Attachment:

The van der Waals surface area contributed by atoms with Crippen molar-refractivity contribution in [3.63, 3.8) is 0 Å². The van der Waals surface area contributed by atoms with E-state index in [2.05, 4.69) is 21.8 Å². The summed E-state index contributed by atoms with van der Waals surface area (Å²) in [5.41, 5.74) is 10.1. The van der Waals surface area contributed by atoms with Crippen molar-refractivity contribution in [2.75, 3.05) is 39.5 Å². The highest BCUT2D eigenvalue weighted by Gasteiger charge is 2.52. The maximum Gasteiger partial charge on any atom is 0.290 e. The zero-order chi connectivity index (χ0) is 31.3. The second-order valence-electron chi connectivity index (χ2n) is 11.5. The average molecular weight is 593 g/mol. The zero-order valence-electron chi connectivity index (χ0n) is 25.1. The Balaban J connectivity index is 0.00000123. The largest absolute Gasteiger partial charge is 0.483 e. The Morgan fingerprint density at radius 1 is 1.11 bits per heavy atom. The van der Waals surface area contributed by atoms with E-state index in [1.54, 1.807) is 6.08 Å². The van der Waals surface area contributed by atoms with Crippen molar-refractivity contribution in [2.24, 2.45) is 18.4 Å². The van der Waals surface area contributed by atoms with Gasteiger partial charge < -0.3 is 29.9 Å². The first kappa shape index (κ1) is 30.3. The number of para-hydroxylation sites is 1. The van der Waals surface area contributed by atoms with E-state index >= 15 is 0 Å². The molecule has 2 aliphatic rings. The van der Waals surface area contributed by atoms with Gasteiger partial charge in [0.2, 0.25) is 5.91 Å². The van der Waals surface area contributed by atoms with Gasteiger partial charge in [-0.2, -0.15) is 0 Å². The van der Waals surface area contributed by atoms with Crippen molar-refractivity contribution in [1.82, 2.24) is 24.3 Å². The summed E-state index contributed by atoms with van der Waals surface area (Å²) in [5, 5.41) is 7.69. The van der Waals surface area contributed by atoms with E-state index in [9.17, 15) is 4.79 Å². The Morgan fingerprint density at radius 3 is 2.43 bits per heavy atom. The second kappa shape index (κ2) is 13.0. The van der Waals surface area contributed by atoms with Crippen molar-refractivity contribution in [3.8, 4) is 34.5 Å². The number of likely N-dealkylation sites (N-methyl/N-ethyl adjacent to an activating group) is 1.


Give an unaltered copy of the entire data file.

The van der Waals surface area contributed by atoms with Crippen molar-refractivity contribution in [3.63, 3.8) is 0 Å². The van der Waals surface area contributed by atoms with E-state index in [2.05, 4.69) is 21.8 Å². The summed E-state index contributed by atoms with van der Waals surface area (Å²) in [5.41, 5.74) is 10.1. The van der Waals surface area contributed by atoms with Crippen molar-refractivity contribution in [2.75, 3.05) is 39.5 Å². The highest BCUT2D eigenvalue weighted by Gasteiger charge is 2.52. The maximum Gasteiger partial charge on any atom is 0.290 e. The zero-order chi connectivity index (χ0) is 31.3. The second-order valence-electron chi connectivity index (χ2n) is 11.5. The average molecular weight is 593 g/mol. The zero-order valence-electron chi connectivity index (χ0n) is 25.1. The Balaban J connectivity index is 0.00000123. The largest absolute Gasteiger partial charge is 0.483 e. The Morgan fingerprint density at radius 1 is 1.11 bits per heavy atom. The van der Waals surface area contributed by atoms with E-state index in [1.54, 1.807) is 6.08 Å². The van der Waals surface area contributed by atoms with Crippen molar-refractivity contribution in [2.24, 2.45) is 18.4 Å². The van der Waals surface area contributed by atoms with Gasteiger partial charge < -0.3 is 29.9 Å². The first kappa shape index (κ1) is 30.3. The number of para-hydroxylation sites is 1. The van der Waals surface area contributed by atoms with E-state index >= 15 is 0 Å². The molecule has 2 aliphatic rings. The van der Waals surface area contributed by atoms with Gasteiger partial charge in [0.2, 0.25) is 5.91 Å². The van der Waals surface area contributed by atoms with Gasteiger partial charge in [-0.2, -0.15) is 0 Å². The van der Waals surface area contributed by atoms with Crippen molar-refractivity contribution in [1.82, 2.24) is 24.3 Å². The summed E-state index contributed by atoms with van der Waals surface area (Å²) in [5, 5.41) is 7.69. The van der Waals surface area contributed by atoms with E-state index in [9.17, 15) is 4.79 Å². The Morgan fingerprint density at radius 3 is 2.43 bits per heavy atom. The second kappa shape index (κ2) is 13.0. The van der Waals surface area contributed by atoms with Crippen molar-refractivity contribution in [3.8, 4) is 34.5 Å². The number of likely N-dealkylation sites (N-methyl/N-ethyl adjacent to an activating group) is 1.